Washington, D.C. – In response to the U.S. Department of Veterans Affairs announcement that it will modify the calculation of the so-called 40-mile rule, Congresswoman Julia Brownley (D-Westlake Village) and Congressman Pete Visclosky (IN-01) released the following statement:
“I am pleased that the VA is making adjustments to the way that the 40-mile rule is calculated. However, I believe there is still more the VA can do to expand the Veterans Choice Program so more veterans can access care closer to home. That’s the goal, and that’s what I will continue to fight for,” said Brownley.
“Our nation’s veterans deserve convenient access to the quality medical care that they have earned. Yesterday’s VA announcement is a positive step in the right direction but it’s clear that more needs to be done,” said Visclosky.
Last summer, Congress passed and the President signed the Veterans Access, Choice, and Accountability Act of 2014 (P.L. 113-46). Among other provisions, the law established a Veterans Choice Program to expand access to non-VA healthcare for veterans residing more than 40 miles from a VA facility, for those who face long wait times for a VA medical appointment, and for those who face a significant barrier in accessing VA care.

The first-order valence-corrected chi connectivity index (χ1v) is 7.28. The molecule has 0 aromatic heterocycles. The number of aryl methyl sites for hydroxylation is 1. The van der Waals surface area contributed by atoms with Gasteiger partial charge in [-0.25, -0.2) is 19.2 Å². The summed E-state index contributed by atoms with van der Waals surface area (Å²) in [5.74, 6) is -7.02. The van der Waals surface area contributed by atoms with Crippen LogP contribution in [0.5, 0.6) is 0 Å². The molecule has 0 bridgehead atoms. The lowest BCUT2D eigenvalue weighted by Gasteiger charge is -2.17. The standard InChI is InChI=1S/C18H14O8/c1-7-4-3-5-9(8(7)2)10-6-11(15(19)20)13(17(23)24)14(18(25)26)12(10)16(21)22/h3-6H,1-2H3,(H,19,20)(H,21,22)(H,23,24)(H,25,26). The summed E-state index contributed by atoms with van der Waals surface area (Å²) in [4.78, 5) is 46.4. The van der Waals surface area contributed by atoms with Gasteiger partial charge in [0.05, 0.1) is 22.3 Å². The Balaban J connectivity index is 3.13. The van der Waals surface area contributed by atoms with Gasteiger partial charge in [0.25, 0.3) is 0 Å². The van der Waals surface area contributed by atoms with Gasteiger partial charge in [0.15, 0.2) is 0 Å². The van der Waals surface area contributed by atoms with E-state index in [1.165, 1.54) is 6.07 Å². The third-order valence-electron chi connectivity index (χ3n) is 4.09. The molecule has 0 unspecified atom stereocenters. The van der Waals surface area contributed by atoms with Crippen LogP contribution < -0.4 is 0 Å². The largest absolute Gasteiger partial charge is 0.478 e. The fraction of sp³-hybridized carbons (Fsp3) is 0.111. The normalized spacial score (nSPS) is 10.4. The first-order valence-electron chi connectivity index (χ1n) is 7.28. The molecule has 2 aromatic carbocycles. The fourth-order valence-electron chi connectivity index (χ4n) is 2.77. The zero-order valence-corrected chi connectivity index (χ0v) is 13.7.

In November 2014, the VA issued an Interim Final Rule for the implementation of the Veterans Choice Program. Brownley, Visclosky, and several House and Senate members have expressed concern that the VA’s strict interpretation of the 40 mile rule is limiting eligibility for the program. Under the Interim Final Rule, the 40 mile distance is measured from a veteran’s residence to the nearest VA medical facility, even if that facility cannot provide the care that the veteran needs. Furthermore, it ignores travel times, which vary widely across the country, and it measures the distance as a direct line, rather than the actual route a veteran would travel to access the VA facility. Yesterday’s VA announcement corrects the rule to account for the actual route of travel, but does not address the other issues.
Currently, many veterans have to travel distances that significantly exceed 40 miles in order to access certain specialty care or inpatient services, because the smaller Community-Based Outpatient Clinic or VA facility near their home offers only limited medical services. The Brownley-Visclosky letter urged VA Secretary Robert McDonald to use the authority provided under the Choice Act to take into account travel time and to ensure that the VA considers whether the facility being measured actually offers the health care service that the veteran needs.
The Brownley-Visclosky letter can be found here: LINK
Issues: 114th Congress, Veterans' Affairs